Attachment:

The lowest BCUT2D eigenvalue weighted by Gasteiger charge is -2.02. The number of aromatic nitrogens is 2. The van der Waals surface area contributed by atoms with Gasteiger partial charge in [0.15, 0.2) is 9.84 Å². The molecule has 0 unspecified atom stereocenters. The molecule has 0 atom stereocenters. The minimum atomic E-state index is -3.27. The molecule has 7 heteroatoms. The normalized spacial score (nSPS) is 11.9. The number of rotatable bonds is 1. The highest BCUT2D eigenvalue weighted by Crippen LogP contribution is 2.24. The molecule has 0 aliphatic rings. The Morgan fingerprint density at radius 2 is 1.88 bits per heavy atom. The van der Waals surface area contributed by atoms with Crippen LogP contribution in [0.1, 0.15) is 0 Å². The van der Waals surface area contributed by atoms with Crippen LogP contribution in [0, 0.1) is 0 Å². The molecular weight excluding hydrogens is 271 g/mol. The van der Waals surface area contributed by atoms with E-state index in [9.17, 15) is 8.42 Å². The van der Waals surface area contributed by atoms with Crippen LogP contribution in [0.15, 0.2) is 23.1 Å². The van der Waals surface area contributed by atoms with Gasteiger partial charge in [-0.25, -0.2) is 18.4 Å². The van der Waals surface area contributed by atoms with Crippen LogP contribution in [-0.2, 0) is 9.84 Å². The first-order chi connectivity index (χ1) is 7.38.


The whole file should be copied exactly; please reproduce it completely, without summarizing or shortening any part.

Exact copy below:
The lowest BCUT2D eigenvalue weighted by Gasteiger charge is -2.02. The number of aromatic nitrogens is 2. The van der Waals surface area contributed by atoms with Gasteiger partial charge in [0.15, 0.2) is 9.84 Å². The molecule has 0 unspecified atom stereocenters. The molecule has 0 atom stereocenters. The minimum atomic E-state index is -3.27. The molecule has 7 heteroatoms. The normalized spacial score (nSPS) is 11.9. The number of rotatable bonds is 1. The highest BCUT2D eigenvalue weighted by Crippen LogP contribution is 2.24. The molecule has 0 aliphatic rings. The Morgan fingerprint density at radius 2 is 1.88 bits per heavy atom. The van der Waals surface area contributed by atoms with Crippen LogP contribution in [0.1, 0.15) is 0 Å². The van der Waals surface area contributed by atoms with Crippen LogP contribution in [0, 0.1) is 0 Å². The molecular weight excluding hydrogens is 271 g/mol. The van der Waals surface area contributed by atoms with E-state index in [9.17, 15) is 8.42 Å². The van der Waals surface area contributed by atoms with Crippen LogP contribution in [0.15, 0.2) is 23.1 Å². The van der Waals surface area contributed by atoms with Gasteiger partial charge in [-0.25, -0.2) is 18.4 Å². The van der Waals surface area contributed by atoms with Crippen LogP contribution in [-0.2, 0) is 9.84 Å². The first-order chi connectivity index (χ1) is 7.38.